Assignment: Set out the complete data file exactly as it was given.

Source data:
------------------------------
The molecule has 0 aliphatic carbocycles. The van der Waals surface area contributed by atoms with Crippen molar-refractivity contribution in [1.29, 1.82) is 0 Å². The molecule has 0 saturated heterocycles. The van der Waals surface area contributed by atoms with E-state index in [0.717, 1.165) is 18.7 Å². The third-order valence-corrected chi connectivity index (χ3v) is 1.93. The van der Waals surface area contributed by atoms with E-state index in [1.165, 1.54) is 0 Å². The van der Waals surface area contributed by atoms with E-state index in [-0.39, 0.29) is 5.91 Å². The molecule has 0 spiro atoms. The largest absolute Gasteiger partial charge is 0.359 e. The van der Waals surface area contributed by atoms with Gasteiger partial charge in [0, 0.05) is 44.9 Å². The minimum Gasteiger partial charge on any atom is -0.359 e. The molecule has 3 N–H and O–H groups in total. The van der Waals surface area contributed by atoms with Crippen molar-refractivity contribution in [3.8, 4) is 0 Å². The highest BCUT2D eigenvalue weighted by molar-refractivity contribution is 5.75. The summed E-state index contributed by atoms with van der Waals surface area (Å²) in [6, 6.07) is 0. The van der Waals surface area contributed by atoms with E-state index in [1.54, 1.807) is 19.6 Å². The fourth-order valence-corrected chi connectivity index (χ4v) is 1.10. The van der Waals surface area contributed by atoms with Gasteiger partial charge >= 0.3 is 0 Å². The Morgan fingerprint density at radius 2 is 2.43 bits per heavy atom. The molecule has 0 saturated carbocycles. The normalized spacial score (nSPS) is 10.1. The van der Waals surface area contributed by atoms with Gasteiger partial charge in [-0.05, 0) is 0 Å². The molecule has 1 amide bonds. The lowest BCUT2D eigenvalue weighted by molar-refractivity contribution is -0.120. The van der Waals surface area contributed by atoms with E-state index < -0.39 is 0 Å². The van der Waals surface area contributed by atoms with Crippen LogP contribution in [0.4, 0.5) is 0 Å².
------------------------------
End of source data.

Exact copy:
The molecule has 0 aliphatic carbocycles. The van der Waals surface area contributed by atoms with Crippen molar-refractivity contribution in [1.29, 1.82) is 0 Å². The molecule has 0 saturated heterocycles. The van der Waals surface area contributed by atoms with E-state index in [0.717, 1.165) is 18.7 Å². The third-order valence-corrected chi connectivity index (χ3v) is 1.93. The van der Waals surface area contributed by atoms with E-state index in [1.165, 1.54) is 0 Å². The van der Waals surface area contributed by atoms with E-state index in [-0.39, 0.29) is 5.91 Å². The molecule has 0 spiro atoms. The largest absolute Gasteiger partial charge is 0.359 e. The van der Waals surface area contributed by atoms with Gasteiger partial charge in [0, 0.05) is 44.9 Å². The minimum Gasteiger partial charge on any atom is -0.359 e. The molecule has 3 N–H and O–H groups in total. The van der Waals surface area contributed by atoms with Crippen molar-refractivity contribution in [3.8, 4) is 0 Å². The highest BCUT2D eigenvalue weighted by molar-refractivity contribution is 5.75. The summed E-state index contributed by atoms with van der Waals surface area (Å²) in [6, 6.07) is 0. The van der Waals surface area contributed by atoms with E-state index in [1.54, 1.807) is 19.6 Å². The fourth-order valence-corrected chi connectivity index (χ4v) is 1.10. The van der Waals surface area contributed by atoms with Gasteiger partial charge >= 0.3 is 0 Å². The Morgan fingerprint density at radius 2 is 2.43 bits per heavy atom. The molecule has 0 saturated carbocycles. The normalized spacial score (nSPS) is 10.1. The van der Waals surface area contributed by atoms with Gasteiger partial charge in [-0.05, 0) is 0 Å². The molecule has 1 amide bonds. The lowest BCUT2D eigenvalue weighted by molar-refractivity contribution is -0.120. The van der Waals surface area contributed by atoms with E-state index < -0.39 is 0 Å². The van der Waals surface area contributed by atoms with Crippen LogP contribution in [0.4, 0.5) is 0 Å².